02 Feb How lithium mined from hot springs in Cornwall could boost Britain’s green tech
The highly valuable element has been found on the Cornish coast. Shutterstock
Cornwall, on England’s south coast, is best known these days for surfing and sandcastles. But for centuries it was world famous for its tin and copper mines. Now, a recent discovery could see a mining boom in the county once again – and the whole UK should benefit.
On January 19, the British company Cornish Lithium entered into an agreement with Canada’s Strongbow Exploration to explore and potentially develop lithium mining in Cornwall. This is just a first step and it may be years before any lithium comes on stream, but it’s worth taking a look ahead.
Lithium is a light and shiny silver metal with high conductivity which makes it ideal for use in products such as batteries. Since lithium has been the hottest commodity of the past year, a new domestic supply could help the UK become a global player in the burgeoning electric car market.
While most commodities faced price declines over the past few years, lithium has been on the rise. Until late 2015, it hung around the $6,000 per tonne mark but it has since surged due to a rise in demand. By mid 2016, the price had more than tripled to over $20,000 per tonne.
Demand for lithium is driven by the growth in electric vehicles and renewable energies, besides ongoing demand from ceramics and glass. The metal is a key ingredient in the Li-ion batteries needed to run new electric vehicles and consumer gadgets such as mobile phones, laptops and cameras. Chinese megacities are also getting serious about electric bikes, scooters and vehicles to combat air pollution, and Tesla’s order books for the recently announced Model 3 are swelling.
Electric cars could be the main driver for increased lithium demand. Shutterstock
Goldman Sachs expects 20.5m electric vehicles to be sold globally between now and 2025 – almost 10m more than it expected one year ago. The industry’s lithium consumption will increase fivefold.
Chemical companies that process raw materials for batteries will benefit, and so could the Cornish lithium miners, if they manage collaborations with such companies. However, the next few years are likely to be a preparation for this “take-off”, rather than a rapid scale up.
Things are more uncertain in the medium term – consumers may lack confidence in the next generation of electric vehicles, and car makers are likely to advertise more traditional models and lobby against new regulation until they are “ready-to-go”. Consequently, the lithium industry won’t enjoy much certainty – for now.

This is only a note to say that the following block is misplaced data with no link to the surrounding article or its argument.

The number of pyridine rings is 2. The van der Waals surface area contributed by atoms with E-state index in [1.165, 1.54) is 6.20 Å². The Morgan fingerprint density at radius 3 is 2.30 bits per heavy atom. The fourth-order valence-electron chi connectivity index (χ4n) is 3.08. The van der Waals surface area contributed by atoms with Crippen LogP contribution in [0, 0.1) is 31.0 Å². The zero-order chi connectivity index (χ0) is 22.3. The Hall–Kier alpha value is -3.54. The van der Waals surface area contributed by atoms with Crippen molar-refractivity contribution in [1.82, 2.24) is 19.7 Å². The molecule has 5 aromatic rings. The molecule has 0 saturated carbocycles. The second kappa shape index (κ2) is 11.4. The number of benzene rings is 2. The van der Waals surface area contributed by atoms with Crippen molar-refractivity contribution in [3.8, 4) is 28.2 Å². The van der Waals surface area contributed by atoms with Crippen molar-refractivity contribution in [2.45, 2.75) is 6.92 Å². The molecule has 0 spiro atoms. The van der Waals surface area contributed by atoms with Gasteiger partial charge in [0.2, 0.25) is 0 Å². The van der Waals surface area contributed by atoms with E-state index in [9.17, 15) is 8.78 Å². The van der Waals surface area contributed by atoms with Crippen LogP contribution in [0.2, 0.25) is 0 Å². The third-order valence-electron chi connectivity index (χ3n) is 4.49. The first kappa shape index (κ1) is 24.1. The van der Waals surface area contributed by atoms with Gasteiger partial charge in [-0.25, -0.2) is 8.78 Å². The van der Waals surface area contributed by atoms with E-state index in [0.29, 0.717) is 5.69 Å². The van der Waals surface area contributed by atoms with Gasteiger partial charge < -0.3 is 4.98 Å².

However, the outlook is promising – speakers at a Goldman Sachs low carbon event stated that not even the changing US policy landscape under President Trump is likely to alter the core market forces driving the growth in electric vehicles. They forecast a transformative tech shift, with electric vehicles adding to the momentum in energy efficiency, solar PV and onshore wind.
But markets change fast and there is a huge risk of high-tech disruption and vulnerabilities as suppliers are manifold, often small, and conducive to risks of both finance and regulation. Changes in the supply chains will affect many automotive suppliers, the chemical and oil industries, and potentially the steel industry, too. With headwinds expected from China, Japan and other countries, companies will have to accelerate efforts to access these markets, and stretch out to new miners and suppliers across the world. But a robust industrial strategy across all these sectors should benefit Cornwall and the UK.
While lithium may be a crucial ingredient in these batteries, the good news is that it only makes up a small share (around 3%) of production costs. Even if prices continue to be volatile – a consequence of rapid development in risky regions and sectors – it shouldn’t affect batteries too much.
Lithium is usually extracted from brine (salty water) found in salt flats. The process involves using large amounts of water and chemicals, with severe consequences for these sensitive ecosystems.
Salar de Uyuni in Bolivia, the world’s largest salt flat, contains much of the planet’s lithium. dani3315 / shutterstock
Miners in Cornwall hope to produce lithium from hot spring brines while using geothermal energy extracted from these springs, which could drive processing costs down.
But the project will not be without risks, including the possibility that radioactive radon could be released from granite. Also lithium recycling is not (yet) feasible, but recovering other materials from batteries such as magnesium, mercury and zinc may well trigger recycling efforts.
Cornish Lithium must now begin the crucial task of getting local people and other stakeholders on board – what’s known as a social license to operate. Cornwall already benefits from a thriving tourist industry. However, its centuries-long history as a mining region means it may well cope with the associated challenges. It has the potential to become a wellspring of new industrial activity, and Britain’s first lithium boom.